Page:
In 2021, a lot has changed. A handful of publishers have put submissions on hold in the midst of the pandemic. I also noticed lots of deadline extensions and major changes in timing (e.g., moving the reading period to a different season). This started happening as soon as the summer of 2020, and things continue to shift in 2021.

Generally I try to keep the list updated as the year unfolds. I'll do my best as usual in 2021, but in 2020, there were so many changes I could not keep up. Please always check the links to be sure you're working against the true deadline for any submission.

Submission Fees & Awards

  • Of the 145 opportunities on this list, 124 charge submission fees. One of those asks writers to buy a book ($17), which I included as a fee. Fourteen opportunities charge no fee. Seven opportunities have an unknown or TBA fee. 

  • The lowest fee is $10. The highest is $35. Among the 124 opportunities with fees, the average submission fee is $24.

  • The average fee has increased by $2 as of my update on April 16, 2021. Previously, the average fee was $22. That's approaching a 10% increase in the average fee year over year.

  • If you submitted to every opportunity shared, you'd pay over $2,900 in submission fees.

  • I don't include the prize amounts at this time, but they're typically around $1,000. I've noticed a few in the $2,000 range, and there are outliers (The Bergman Prize, X. J. Kennedy Poetry Prize) that award $10,000.

  • Consider that you'll likely pay taxes on any award. This will be different for every writer. Let's say a U.S. writer whose household doesn't make a living wage wins, and their tax rate is 12% (just in federal). They now have $880 left of their $1,000 prize. At the average submission fee of $24, you've essentially "pre-spent" your winnings once you make 36 submissions. (When the average fee was $22, this was 40 submissions.)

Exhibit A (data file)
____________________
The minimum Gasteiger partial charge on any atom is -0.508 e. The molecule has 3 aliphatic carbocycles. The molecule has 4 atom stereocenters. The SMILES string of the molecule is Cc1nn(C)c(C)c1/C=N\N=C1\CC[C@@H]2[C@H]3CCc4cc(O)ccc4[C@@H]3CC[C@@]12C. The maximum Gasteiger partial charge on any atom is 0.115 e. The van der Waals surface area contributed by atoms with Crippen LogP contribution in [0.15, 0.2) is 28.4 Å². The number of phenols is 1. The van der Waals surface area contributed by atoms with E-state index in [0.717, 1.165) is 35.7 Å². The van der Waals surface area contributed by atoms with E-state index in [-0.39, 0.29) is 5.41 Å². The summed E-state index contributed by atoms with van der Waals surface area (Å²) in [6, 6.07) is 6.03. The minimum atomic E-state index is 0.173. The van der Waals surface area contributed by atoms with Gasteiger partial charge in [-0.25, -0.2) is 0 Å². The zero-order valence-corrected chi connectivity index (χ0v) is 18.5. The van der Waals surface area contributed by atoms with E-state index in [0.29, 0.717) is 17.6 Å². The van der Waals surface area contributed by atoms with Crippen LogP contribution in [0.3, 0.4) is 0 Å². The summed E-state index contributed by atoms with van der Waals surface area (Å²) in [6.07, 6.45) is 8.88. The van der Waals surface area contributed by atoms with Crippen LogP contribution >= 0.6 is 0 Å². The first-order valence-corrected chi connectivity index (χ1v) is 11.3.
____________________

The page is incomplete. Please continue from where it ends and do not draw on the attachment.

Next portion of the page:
• Yes, some submission expenses may be tax-deductible along the way. I'm not sharing this to get into tax advice. It's only to help create some transparency on the (sobering) financial aspects of this process. In just one contest I entered, there were over 800 entries. The fee was $28, meaning there were over $22,000 in submission fees. Two prizes of $1,000 each were given.

  • And yes, publishers also have expenses. The fees are by no means pure profit. Poetry is a labor of love for so many of us, writers and publishers alike. I'm interested in how this data can give us an honest awareness of the poetry prize economy. It's not a small economy, although it's hard to know how many submissions each publisher receives (which would help us know how much total submission revenue is generated).

    In my rough math, using the average fee, if each opportunity received 250 submissions, that would be almost $750,000 put into the poetry community by writers. If each opportunity received 500 submissions, that's over $1.4 million invested in the poetry ecosystem by poets (in just one year of submitting). 

 

The Process, Feedback & Publishing Approaches

The journey of publishing a poetry manuscript asks for a kind of patience and persistence unlike anything else I've done in the writing life. If you're just getting started, consider sharing the journey with a fellow poet or a group you trust... not necessarily for feedback on your work, but for companionship in the process. For having a space to ask, "Is this normal?" or "What should I try next?"

After dozens of submissions, my manuscript has gotten everything from form rejections to semi-finalist nods or finalists placements in contests with 500+ entries. I thought once I started placing higher (especially in big contest pools), I'd receive even a line or two of feedback on my work. I thought a pattern might emerge of what's working or not. Unfortunately, this hasn't been the case.